Garcia v. Professional Contract Services, Inc.
ORDER DENYING 82 Motion for Leave to Serve Third Party Subpoenas. Signed by Judge Andrew W. Austin. (dm)
IN THE UNITED STATES DISTRICT COURT
FOR THE WESTERN DISTRICT OF TEXAS
Before the Court are: Plaintiff Esteban Garcia’ s Motion for Leave to Serve Third Party
Subpoenas (Dkt. No. 82); Defendant’s Response (Dkt. No. 84); and Plaintiff’s Reply (Dkt. No. 85).
Judge Ezra referred the motions to the undersigned for resolution pursuant to 28 U.S.C. §
636(b)(1)(A), FED. R. CIV. P. 72, and Rule 1(c) of Appendix C of the Local Rules.
This case has a complicated history, rife with discovery disputes; the Court has already
resolved in excess of twelve discovery-related motions. In the motion presently before the Court,
Garcia asks the Court for leave to serve third party subpoenas on SourceAmerica and the AbilityOne
Jean Robinson was General Counsel for third party SourceAmerica during the relevant
period. Garcia made a complaint to Robinson. Robinson conveyed Garcia’s complaint to the
AbilityOne Commission and PCSI in letters dated May 24, 2013. The letters indicated they
contained enclosures. At her August 3, 2017 deposition, Robinson testified that she did not recall
what those enclosures were. Robinson also testified that other complaints were made to
SourceAmerica regarding PCSI that were forwarded on to the Commission. Garcia alleges that
Robinson’s deposition was the first time he learned that a question existed as to the enclosures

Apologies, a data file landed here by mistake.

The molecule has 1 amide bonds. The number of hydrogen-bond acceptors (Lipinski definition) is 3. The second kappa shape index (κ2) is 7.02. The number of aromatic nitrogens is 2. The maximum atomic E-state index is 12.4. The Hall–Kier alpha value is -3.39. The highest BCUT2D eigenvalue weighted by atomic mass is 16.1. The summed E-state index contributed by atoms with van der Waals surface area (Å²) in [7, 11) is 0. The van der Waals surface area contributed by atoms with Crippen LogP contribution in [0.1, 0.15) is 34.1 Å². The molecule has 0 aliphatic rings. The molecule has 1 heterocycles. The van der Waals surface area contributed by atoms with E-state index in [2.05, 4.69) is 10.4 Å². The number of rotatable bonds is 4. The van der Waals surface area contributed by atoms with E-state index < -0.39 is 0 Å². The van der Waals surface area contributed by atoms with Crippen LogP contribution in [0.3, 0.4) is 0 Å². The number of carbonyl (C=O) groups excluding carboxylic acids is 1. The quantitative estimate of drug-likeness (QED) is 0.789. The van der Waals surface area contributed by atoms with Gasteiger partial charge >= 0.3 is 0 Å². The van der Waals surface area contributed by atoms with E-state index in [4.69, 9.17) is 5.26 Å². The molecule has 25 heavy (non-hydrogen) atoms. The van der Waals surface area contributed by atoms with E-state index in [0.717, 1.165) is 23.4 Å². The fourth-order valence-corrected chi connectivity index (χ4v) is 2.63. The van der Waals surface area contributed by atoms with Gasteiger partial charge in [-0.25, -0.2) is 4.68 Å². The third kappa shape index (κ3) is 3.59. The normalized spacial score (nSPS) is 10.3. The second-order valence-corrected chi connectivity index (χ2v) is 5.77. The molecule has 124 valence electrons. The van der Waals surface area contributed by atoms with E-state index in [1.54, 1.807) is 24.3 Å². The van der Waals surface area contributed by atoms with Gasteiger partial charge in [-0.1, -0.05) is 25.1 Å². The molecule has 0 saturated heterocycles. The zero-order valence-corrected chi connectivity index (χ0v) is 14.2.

accompanying Robinson’s letter and that other individuals had registered complaints regarding
PCSI’s business practices. Garcia requests leave to subpoena the AbilityOne Commission and
SourceAmerica to obtain their copies of Robinson’s letter to determine what enclosures were
attached and to determine whether additional complaints were made to SourceAmerica regarding
PCSI’s business practices, thereby substantiating Garcia’s whistleblower complaints.
Additionally, Garcia asserts that PCSI’s Chief Financial Officer, Trina Baumgarten’s answers
to a deposition on written questions, received on August 17, 2017, revealed for the first time that
PCSI’s financial records were not available for dates prior to July 1, 2009. Garcia argues it seeks
leave to subpoena SourceAmerica seeking categories of documents relating to other instances of
reimbursement, refund, or credit back to the United States Government.
PCSI asserts that the Court should deny the motion, as discovery in this case closed eight
months ago, Garcia has not been diligent in seeking this discovery although it has been known to him
for quite some time, and no exceptional circumstances exist warranting additional discovery past the
The Scheduling Order entered in this case on August 16, 2016, set a discovery deadline of
January 31, 2017. It added that “Counsel may, by agreement, continue discovery beyond the
deadline, but there will be no intervention by the Court except in extraordinary circumstances . . . .”
(Dkt. No. 19 at ¶ 6). Further, the Local Rules provide that:
Unopposed discovery may continue after the deadline for discovery contained in the
scheduling order, provided that discovery does not delay other pretrial preparations
or the trial setting. Absent exceptional circumstances, no motions relating to
discovery, including motions under Rules 26(c), 29, and 37, shall be filed after the
expiration of the discovery deadline, unless they are filed within 7 days after the
discovery deadline and pertain to conduct occurring during the final 7 days of
Local Rule CV-16(d). Garcia’s motion was filed months after the close of discovery, and addresses
conduct that took place after the close of discovery. Thus, under both Local Rule CV-16(d) and ¶ 6
of the Scheduling Order, there must be “exceptional circumstances” for the Court to consider the
motions. This Court has had to address this issue previously, in discovery disputes involving
Robinson’s deposition. In an order dated July 18, 2017, the Court stated: